You’ve probably heard this before — don’t live with regrets because you don’t get any do-overs. That advice didn’t hit home for me until I lost one of my closest friends to suicide in my senior year of college. At that moment, my priorities and perspective on life shifted.
That life-changing event happened during a season when I was trying to decide what to do in my career. As a lifelong athlete, I knew one thing — I didn’t want to sit in a cubicle. I needed something that would keep me working and interested, offering opportunities to continue learning. I also knew I needed something that would have longevity, where I could see myself continuously vested in the work years after I started.
Through my dedication to making life count and my work matter, I realized one core thing — I needed to embark on a lifelong pursuit of excellence.
Excellence isn’t something I take lightly. It’s a daily practice and mindset I’ve learned to adapt over my years as a college athlete and after entering the workforce. Throughout that time on the field and in the field, here are a few things I’ve learned that may help you in your pursuit to achieve excellence too.
Competition Happens Within Yourself First
I’ve worked on high-functioning and well-performing teams throughout my life and have seen what it looks like to have excellence demanded daily. That excellence comes from an inner competition that I have with myself.
Undoubtedly, I’m one of the most competitive people in every room I enter. Most often, that competition is within me. I compete daily to raise the bar that I’ve set. I want to be the best and keep growing, and I know that the only way to do that is to challenge myself every day. When I wake up the next morning, the benchmark gets reset, and the rung I aspire to reach gets moved slightly higher.
I’ve realized there’s no set age for setting these personal benchmarks in supply chain project management. Whether you’ve been on the team for 30 years or 3 months, you can make yourself indispensable. That doesn’t mean you instantly have the answer to every question. It means you have an insatiable curiosity and desire to learn about the project, the team, and how to become a go-to resource. Delivering value daily, whether connecting folks to the right team member on the project or blowing out an existing process to make it more efficient, is critical. It’s through this level of excellence that you can solidify your position as a key player rather than the new kid on the proverbial block.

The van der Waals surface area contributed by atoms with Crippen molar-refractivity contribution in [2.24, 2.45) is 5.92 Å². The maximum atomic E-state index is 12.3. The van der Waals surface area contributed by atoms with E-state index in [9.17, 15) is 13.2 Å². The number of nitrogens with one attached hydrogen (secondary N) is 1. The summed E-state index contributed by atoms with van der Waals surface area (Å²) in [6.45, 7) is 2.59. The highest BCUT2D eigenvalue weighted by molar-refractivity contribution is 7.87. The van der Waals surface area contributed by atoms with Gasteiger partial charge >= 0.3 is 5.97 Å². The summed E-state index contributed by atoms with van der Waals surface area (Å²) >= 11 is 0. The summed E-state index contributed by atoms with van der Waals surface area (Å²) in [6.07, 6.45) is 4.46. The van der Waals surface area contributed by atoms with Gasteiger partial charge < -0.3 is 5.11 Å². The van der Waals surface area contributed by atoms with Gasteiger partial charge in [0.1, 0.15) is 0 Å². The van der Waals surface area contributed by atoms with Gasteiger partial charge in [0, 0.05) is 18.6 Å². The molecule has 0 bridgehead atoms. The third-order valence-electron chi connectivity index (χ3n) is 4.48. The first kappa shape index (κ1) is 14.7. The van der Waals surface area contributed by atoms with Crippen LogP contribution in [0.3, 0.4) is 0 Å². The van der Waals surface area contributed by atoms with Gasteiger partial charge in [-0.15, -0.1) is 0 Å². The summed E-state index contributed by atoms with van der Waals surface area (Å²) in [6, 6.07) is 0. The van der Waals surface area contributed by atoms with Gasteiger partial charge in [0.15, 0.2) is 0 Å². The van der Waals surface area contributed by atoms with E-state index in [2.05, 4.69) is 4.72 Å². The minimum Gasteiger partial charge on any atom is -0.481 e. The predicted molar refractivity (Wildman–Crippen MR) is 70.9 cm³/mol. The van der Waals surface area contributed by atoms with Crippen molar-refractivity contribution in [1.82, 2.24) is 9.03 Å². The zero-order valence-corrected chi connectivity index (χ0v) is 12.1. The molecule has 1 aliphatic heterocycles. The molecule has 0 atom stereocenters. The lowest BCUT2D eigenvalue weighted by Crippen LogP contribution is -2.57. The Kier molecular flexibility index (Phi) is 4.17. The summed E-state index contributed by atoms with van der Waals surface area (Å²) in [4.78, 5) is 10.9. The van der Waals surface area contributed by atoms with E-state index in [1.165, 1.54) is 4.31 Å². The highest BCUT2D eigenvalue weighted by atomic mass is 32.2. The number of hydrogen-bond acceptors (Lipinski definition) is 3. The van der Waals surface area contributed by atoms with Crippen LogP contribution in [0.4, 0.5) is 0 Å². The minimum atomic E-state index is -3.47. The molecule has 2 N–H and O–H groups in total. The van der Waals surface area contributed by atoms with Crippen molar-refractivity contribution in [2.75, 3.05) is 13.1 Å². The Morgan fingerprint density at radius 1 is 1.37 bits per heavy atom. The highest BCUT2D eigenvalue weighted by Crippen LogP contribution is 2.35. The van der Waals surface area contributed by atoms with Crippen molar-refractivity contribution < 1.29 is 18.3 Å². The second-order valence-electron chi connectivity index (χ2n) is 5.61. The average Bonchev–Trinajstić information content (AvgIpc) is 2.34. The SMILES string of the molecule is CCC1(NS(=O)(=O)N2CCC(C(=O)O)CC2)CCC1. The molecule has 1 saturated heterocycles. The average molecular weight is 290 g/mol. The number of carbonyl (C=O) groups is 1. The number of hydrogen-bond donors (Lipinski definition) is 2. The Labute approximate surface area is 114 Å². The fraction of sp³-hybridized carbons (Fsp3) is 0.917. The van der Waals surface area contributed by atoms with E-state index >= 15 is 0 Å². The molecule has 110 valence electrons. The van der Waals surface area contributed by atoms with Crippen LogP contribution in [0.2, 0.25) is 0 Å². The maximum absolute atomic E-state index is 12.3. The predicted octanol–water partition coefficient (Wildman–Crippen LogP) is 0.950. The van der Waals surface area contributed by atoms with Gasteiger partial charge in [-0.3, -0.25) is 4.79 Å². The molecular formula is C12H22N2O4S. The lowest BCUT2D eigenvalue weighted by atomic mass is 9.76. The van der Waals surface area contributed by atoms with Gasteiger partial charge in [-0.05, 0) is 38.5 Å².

Be Willing to Be Uncomfortable
Discomfort. It’s something that’s a continual and lifelong challenge, so why not get comfortable with the uncomfortable?
That concept is about so much more than embracing some low-level pain now and then. It’s about building self-resilience for the sake of excellence. In supply chain management, there are many times when there are uncomfortable situations or hard conversations that need to be had. Learning to navigate those situations is crucial so you immediately know how to navigate the path forward when a bigger risk requires mediation.
As people, we grow through uncomfortable situations. We learn a lot about ourselves when our backs are against the wall. It’s through the practice of finding a way out that we understand how to act best, lead, and overcome. In aspiring to and achieving excellence, we can reflect that resilience by finding comfort in the discomfort.
Relationships Matter for Excellent Results
Work is never just about the work. There is always a layer of humanity involved. Cultivating those long-lasting working relationships with the people in my programs, my superiors, and the program leadership has proven critical in my pursuit of excellence.
When you develop relationships, you can become the catalyst for a lot of important, necessary, and impactful changes. Often, this work happens under the radar. Whether going into the office and shaking everyone’s hand in the room or walking onto a new job site as a contractor and introducing yourself to those people you don’t yet know, you can make a difference.
That face-to-face intentional interaction is missing in today’s workplace. Bringing energy and excitement to the table can bring those relationships a long way to helping drive better overall results.
Know Your Role and Own It
Every player on every team has a role to play. Sometimes, that role makes you the best player on the field. Other times, it makes you the last player to leave the bench. In either case, you have one job to do in your role — be the best you can be.
At Blue Skies, and throughout my time as an athlete, I was taught to leave everything better than the way I found it. That’s no different when you step into a new role, project, or team. Finding out how those who used to be in your role executed the job and then finding ways to elevate that performance allows you to continually move that benchmark for yourself as you pursue excellence for the team.
My daily goal is to redefine the benchmark for how to be an excellent Project Management Analyst. As I continue to move that benchmark forward, I am learning how to backfill and train fellow team members to ensure timely delivery. Until that backfill onboarding and training is complete, my role in the program is incomplete. By leaving and moving to the next role, there is no way I could stake the claim that I left the project better than I found it.
In achieving excellence, looking at yourself and the legacy you leave when you exit a team is critical. The job isn’t done until someone can replicate your efforts day in and day out. But this mindset goes well beyond a to-do list. It’s a practice of continually improving and pursuing greater things.